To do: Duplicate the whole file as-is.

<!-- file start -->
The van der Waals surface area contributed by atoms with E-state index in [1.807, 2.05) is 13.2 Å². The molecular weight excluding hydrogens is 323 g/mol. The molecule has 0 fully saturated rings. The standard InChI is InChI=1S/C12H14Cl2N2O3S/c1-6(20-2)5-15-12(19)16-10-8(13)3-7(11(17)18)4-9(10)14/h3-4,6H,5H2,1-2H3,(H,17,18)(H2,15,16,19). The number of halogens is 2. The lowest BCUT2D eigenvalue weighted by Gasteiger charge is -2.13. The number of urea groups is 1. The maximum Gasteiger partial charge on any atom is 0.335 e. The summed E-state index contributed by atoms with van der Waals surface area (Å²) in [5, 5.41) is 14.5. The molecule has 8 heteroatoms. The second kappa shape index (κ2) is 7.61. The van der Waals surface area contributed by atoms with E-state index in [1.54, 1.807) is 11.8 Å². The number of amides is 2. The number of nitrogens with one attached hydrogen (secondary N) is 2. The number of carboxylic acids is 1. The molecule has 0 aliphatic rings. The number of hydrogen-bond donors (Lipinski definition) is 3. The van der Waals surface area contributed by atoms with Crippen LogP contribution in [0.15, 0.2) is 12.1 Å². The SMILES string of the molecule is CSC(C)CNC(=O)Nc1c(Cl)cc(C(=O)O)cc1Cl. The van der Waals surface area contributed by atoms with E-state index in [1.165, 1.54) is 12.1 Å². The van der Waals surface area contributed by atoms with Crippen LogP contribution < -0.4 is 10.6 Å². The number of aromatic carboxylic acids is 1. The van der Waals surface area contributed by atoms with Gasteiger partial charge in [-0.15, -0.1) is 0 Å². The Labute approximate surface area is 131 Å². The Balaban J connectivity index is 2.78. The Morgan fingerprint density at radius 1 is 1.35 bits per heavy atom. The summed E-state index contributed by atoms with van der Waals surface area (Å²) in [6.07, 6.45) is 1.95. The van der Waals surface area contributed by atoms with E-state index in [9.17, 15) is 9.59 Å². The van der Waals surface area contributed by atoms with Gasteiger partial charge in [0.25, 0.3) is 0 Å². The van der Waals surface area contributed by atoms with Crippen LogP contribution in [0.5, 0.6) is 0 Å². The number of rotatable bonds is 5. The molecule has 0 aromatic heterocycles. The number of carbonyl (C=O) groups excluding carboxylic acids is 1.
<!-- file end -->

The van der Waals surface area contributed by atoms with E-state index in [1.807, 2.05) is 13.2 Å². The molecular weight excluding hydrogens is 323 g/mol. The molecule has 0 fully saturated rings. The standard InChI is InChI=1S/C12H14Cl2N2O3S/c1-6(20-2)5-15-12(19)16-10-8(13)3-7(11(17)18)4-9(10)14/h3-4,6H,5H2,1-2H3,(H,17,18)(H2,15,16,19). The number of halogens is 2. The lowest BCUT2D eigenvalue weighted by Gasteiger charge is -2.13. The number of urea groups is 1. The maximum Gasteiger partial charge on any atom is 0.335 e. The summed E-state index contributed by atoms with van der Waals surface area (Å²) in [5, 5.41) is 14.5. The molecule has 8 heteroatoms. The second kappa shape index (κ2) is 7.61. The van der Waals surface area contributed by atoms with E-state index in [1.54, 1.807) is 11.8 Å². The number of amides is 2. The number of nitrogens with one attached hydrogen (secondary N) is 2. The number of carboxylic acids is 1. The molecule has 0 aliphatic rings. The number of hydrogen-bond donors (Lipinski definition) is 3. The van der Waals surface area contributed by atoms with Crippen LogP contribution in [0.15, 0.2) is 12.1 Å². The SMILES string of the molecule is CSC(C)CNC(=O)Nc1c(Cl)cc(C(=O)O)cc1Cl. The van der Waals surface area contributed by atoms with E-state index in [1.165, 1.54) is 12.1 Å². The van der Waals surface area contributed by atoms with Crippen LogP contribution < -0.4 is 10.6 Å². The number of aromatic carboxylic acids is 1. The van der Waals surface area contributed by atoms with Gasteiger partial charge in [-0.15, -0.1) is 0 Å². The Labute approximate surface area is 131 Å². The Balaban J connectivity index is 2.78. The Morgan fingerprint density at radius 1 is 1.35 bits per heavy atom. The summed E-state index contributed by atoms with van der Waals surface area (Å²) in [6.07, 6.45) is 1.95. The van der Waals surface area contributed by atoms with E-state index in [9.17, 15) is 9.59 Å². The van der Waals surface area contributed by atoms with Gasteiger partial charge in [0.25, 0.3) is 0 Å². The van der Waals surface area contributed by atoms with Crippen LogP contribution in [0.5, 0.6) is 0 Å². The number of rotatable bonds is 5. The molecule has 0 aromatic heterocycles. The number of carbonyl (C=O) groups excluding carboxylic acids is 1.